Does Your HOME-GROWN ERP Pass the ATTRITION TEST?
Updated: Aug 24
One cannot help but admire the scrappy resourcefulness of entrepreneurs.
When it comes to ERP, I've heard tales of numerous examples of homegrown ERP and business systems in my day.
Usually, they are on a Microsoft Access database. This platform allows a quick and easy start for someone who has the ambition to learn proper database design and loves to “play” with computers. Although, it has its limitations, such as being unfriendly in a multi-user environment.
Yes, I've had several share with me that their guy “likes to play with computers”. So, he or she keeps it up to date and even adds new functionality.
But, I can’t help it. My mind immediately gravitates to the thought...
“Everyone goes on vacation”.
What happened when Larry “went on vacation”?
Please allow me to tell you the completely true story of a manufacturing company and an exemplary employee named Larry.
(The actual name and company are withheld for obvious reasons.)
A well-respected, leading company in a defense-related manufacturing market, was one of only 3 manufacturers of a mission-critical component to support numerous systems for many programs and products that are crucial to the safety and security of the United States of America.
Sadly, this company did not insist on robust documentation to ensure that the product and processes could be duplicated in the event that Larry went on vacation, during which time there might be a hiccup.
Before you ask, yes, they have ISO-9001 and AS9102 Quality Management Systems in place.
Fast forward, Larry decided to retire. They tried to make a go of it on their own. But, to no surprise to anyone, this lauded brand brought Larry back from retirement as a consultant…at a much higher hourly rate.
You would think that they learned their lesson. Sadly, they did not. The number one objective should have been to prepare for the inevitable attrition of Larry. Alas, that did not come to pass.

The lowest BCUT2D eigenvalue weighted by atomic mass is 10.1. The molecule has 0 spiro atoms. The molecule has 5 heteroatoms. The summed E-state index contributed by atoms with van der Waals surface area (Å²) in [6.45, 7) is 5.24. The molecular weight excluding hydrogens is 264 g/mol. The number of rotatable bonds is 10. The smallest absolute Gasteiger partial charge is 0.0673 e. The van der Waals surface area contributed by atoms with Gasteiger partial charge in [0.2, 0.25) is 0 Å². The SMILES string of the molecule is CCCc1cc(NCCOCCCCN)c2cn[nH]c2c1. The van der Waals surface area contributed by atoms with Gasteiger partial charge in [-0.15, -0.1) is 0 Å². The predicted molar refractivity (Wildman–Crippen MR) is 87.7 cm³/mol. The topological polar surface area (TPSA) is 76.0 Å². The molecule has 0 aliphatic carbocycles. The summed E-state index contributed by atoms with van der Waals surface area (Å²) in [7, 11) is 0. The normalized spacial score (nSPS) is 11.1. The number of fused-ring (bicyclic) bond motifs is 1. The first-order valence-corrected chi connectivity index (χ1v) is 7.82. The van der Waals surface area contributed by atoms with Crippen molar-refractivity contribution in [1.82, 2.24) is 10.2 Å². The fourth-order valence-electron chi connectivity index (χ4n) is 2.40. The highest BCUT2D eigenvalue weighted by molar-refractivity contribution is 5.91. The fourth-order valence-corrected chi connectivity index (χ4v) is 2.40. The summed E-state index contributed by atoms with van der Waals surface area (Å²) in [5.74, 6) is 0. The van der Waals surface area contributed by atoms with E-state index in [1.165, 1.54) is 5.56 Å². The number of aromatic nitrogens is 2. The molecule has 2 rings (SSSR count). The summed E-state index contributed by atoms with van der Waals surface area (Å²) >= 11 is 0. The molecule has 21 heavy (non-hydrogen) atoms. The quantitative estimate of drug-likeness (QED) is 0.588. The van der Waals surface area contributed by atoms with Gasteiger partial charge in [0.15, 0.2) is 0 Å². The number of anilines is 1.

Fast forward again, although I’m sure that he did not plan it, Larry took the eternal “vacation”. Yes, Larry was no longer a viable resource. Honestly, it was incredibly sad. Larry was a well respected and long-time member of a close-knit team.
As (bad) luck would have it, this company entered the throws of being acquired. The new owner decided to move the operation to a lower-cost manufacturing area. Wonder of wonders, the process struggled mightily to regain its once venerable manufacturing might.
The employees were not happy. The new owners were not happy and the customers were definitely not happy.
Clearly, the process documentation and resources did not pass the attrition test…by a lot… and their market share and gross margin suffered greatly.
Why Should I Care?
We have encountered 6, yes 6, companies in the first 6 months of this year alone, who have their own home-grown ERP.
The most poignant example was a fellow who contacted us in search of a Microsoft Dynamics 365 Business Central consultant. You see, this fellow had built his own homegrown ERP. They operated with it for years, which of course provided great job security for him.
Well, the time came for him to retire and the date was fast approaching. So, as was inevitable, they needed a solution.
The kicker, once they get that new solution in place, he’s gone. Their all things ERP in-house expert will no longer be a resource. They will have an all new system with new workflows, process improvements, and user experience. But, they will have lost their expert.
In a continuous improvement environment, it is Systems Thinking that move organizations, processes, and people to a more self-sustaining operating model.
When the objective is added to each ensure that a process or workflow is to be self-sustaining despite employee churn; a future with long-term stability and higher likelihood of success become the norm.
In the case of ERP, minimal complexity, reduced customization, ongoing training and cross-training, simplified User Interface (UI), documented processes, continual functional and technical reviews all contribute to lower operational risk.
When there is lower operational risk, the employee, customer, leadership, and stakeholder experiences remain high and withstand the test of time.
With ERP it all begins with a system that is simple out of the box, can grow with your organization, and you can expect to be around for a long, long time.
If only we could think of a platform that fits the bill.